A $15,000 bailout from Barstool Sports is “saving” beloved Newburyport sports bar Park Lunch, owners say, as small businesses like this one have largely been left to fend for themselves throughout the pandemic.
“Dave Portnoy really stepped up — a local kid that made good for himself is now doing good for us. He’s saving our butts while Charlie Baker, the government — they’ve done nothing. They have failed us,” said Park Lunch owner Daniel Wilmot.
Portnoy, a Swampscott native who sailed to stardom after starting the blog Barstool Sports, has been a visible and vocal critic of restrictions placed on businesses like Wilmot’s throughout the pandemic and on Dec. 17 “put his money where his mouth is” and launched a small business relief grant fund.
Quick update #barstoolfund pic.twitter.com/5moMrpcBYk
— Dave Portnoy (@stoolpresidente) December 18, 2020
In less than two weeks the fund has grown from $500,000 in initial seed money to nearly $11 million as of Wednesday night thanks to more than 90,000 contributors.
The fund has already supported 47 small businesses across the nation — including three from Massachusetts: Diggity Dogs Service Dogs in Shelburne Falls, Casa Mia in Marblehead and Body N Beyond Massage Therapy. It’s set up to help thousands more in short order.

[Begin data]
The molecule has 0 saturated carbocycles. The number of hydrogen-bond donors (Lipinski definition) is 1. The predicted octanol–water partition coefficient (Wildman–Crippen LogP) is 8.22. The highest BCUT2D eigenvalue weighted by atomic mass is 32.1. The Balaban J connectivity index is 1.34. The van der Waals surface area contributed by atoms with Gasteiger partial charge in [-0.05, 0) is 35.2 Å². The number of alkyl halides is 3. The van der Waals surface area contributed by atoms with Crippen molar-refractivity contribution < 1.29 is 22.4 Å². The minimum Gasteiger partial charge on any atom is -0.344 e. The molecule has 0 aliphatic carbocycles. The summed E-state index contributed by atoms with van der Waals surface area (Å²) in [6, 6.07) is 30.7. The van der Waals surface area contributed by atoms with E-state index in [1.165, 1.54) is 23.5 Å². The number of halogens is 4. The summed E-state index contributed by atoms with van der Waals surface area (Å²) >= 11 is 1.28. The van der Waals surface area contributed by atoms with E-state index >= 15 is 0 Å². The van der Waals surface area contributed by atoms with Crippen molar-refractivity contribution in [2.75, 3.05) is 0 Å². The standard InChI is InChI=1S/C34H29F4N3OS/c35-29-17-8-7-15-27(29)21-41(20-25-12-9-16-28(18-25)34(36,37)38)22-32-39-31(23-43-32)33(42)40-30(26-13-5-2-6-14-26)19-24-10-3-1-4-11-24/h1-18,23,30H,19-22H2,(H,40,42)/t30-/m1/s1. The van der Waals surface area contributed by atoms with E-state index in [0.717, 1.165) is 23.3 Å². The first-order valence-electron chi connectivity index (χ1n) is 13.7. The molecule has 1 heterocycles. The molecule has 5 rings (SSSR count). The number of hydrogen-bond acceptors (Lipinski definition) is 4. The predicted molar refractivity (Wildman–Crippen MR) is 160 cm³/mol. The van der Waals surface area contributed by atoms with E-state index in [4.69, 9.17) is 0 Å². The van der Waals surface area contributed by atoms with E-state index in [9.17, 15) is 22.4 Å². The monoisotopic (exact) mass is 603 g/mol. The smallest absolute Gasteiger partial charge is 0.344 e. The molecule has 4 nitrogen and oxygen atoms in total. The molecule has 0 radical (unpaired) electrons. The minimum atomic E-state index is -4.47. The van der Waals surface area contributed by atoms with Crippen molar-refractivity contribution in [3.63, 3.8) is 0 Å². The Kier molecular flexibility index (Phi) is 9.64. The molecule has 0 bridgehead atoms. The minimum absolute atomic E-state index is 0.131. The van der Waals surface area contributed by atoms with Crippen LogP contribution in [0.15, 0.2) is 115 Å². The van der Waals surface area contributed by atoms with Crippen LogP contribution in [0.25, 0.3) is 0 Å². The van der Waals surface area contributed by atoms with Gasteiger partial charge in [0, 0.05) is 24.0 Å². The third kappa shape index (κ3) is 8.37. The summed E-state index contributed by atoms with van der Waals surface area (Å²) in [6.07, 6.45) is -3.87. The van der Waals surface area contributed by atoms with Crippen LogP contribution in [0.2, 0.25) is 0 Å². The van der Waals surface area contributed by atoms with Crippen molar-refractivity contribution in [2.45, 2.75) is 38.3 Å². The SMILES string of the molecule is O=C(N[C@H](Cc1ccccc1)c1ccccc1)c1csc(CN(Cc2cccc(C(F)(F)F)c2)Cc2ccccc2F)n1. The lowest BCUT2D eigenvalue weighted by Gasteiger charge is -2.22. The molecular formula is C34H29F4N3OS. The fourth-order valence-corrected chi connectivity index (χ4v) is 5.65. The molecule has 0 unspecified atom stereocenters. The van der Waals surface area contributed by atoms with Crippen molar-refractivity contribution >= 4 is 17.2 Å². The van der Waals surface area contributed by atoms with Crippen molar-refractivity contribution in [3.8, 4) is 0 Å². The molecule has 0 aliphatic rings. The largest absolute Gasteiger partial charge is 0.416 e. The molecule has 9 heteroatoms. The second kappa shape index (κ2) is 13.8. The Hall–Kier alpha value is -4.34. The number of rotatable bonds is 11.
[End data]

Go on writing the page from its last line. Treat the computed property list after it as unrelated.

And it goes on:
Wilmot’s daughter Julie posted a video to YouTube and submitted Park Lunch’s application at 8:30 p.m. on Tuesday and in less than 24 hours, Wilmot said he’d already received his “congratulations” message from a Barstool executive indicating the funds would be distributed soon.
Bills are piling up for businesses facing ever-changing coronavirus restrictions that have cut the bottom line for many small businesses. Restaurants, already among the hardest hit, face a cold winter ahead with a new set of regulations limiting guests to 25% of total capacity that went into place on Saturday.
“It’s been challenging day in and day out and not just for us, for our workers too,” Wilmot said. All 29 employees at Park Lunch are still on the payroll — a requirement for the Barstool Fund grant — but Wilmot is more than $33,000 in debt and two months behind on meals tax payments. He is also carrying a balance with liquor and food suppliers.
“I didn’t want to be greedy,” Wilmot said, but without help he says he would be closed in one to three months. The state last week announced a $668 million fund, but the applications didn’t open until Thursday. Park Lunch did not qualify for an earlier round of state grants.
It’s a reality facing small businesses across the nation. A Harvard study tracking the economic impact of coronavirus revealed the number of small businesses in America dropped 29% between December 2019 and 2020. In Massachusetts, the number is even higher at 37%.
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